A Better Way

BY STANLEY ZAROWIN

In the July issue (page 96), I suggested a technique for partially hiding numbers in a spreadsheet that you need to keep private— such as Social Security numbers. Steve Gordon, CPA, internal auditor at Northwest Natural Gas Co., Portland, Ore., pointed out a weakness in the idea. He said that the concealed data will come out of hiding if you simply copy and paste the information into another worksheet. One way to improve safety when you protect the sheet (Tools, Protection, Protect Sheet) is to be sure to deselect the checkbox next to Allow all users of this worksheet to: Select locked cells (see screenshot above). Recognize, still, that a determined person can usually find a way to overcome Excel’s security.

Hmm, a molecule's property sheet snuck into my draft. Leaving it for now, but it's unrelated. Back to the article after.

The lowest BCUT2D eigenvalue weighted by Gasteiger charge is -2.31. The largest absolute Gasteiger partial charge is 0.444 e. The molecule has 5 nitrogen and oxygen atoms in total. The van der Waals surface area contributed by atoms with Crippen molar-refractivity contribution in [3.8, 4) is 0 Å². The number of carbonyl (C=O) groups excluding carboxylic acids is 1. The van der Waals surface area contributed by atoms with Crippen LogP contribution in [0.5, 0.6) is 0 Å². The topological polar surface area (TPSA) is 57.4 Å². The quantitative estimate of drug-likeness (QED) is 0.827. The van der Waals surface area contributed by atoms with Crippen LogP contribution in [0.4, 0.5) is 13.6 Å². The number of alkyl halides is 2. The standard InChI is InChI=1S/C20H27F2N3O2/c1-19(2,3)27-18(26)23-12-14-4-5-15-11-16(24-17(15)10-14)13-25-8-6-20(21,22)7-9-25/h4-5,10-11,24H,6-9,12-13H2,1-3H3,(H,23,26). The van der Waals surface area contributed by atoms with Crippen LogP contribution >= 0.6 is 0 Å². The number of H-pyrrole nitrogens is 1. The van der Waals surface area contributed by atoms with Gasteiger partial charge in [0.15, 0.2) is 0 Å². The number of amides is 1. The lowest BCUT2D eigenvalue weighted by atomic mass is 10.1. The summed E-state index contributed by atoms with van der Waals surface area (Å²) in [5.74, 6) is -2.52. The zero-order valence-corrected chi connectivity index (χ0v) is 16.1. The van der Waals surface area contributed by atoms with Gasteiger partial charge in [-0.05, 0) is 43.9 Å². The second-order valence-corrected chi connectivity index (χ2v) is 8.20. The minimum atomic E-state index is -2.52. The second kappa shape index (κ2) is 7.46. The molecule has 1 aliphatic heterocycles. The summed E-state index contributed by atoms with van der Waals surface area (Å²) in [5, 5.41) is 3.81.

SPONSORED REPORT

How the election may affect taxation of business income

This report summarizes recent proposals to reform the U.S. business income tax system and considers the path to enactment of any such legislation.

VIDEO

How to Excel pivot a general ledger

The general ledger is a vast historical data archive of your company's financial activities, including revenue, expenses, adjustments, and account balances. J. Carlton Collins, CPA, shows how to prepare data for, and mine data with, PivotTables.

QUIZ

Did you follow 2016’s biggest accounting news?

CPAs will remember 2016 as a year of new standards and new faces. How well did you follow the biggest accounting events? The 7 questions in this quiz will help you find out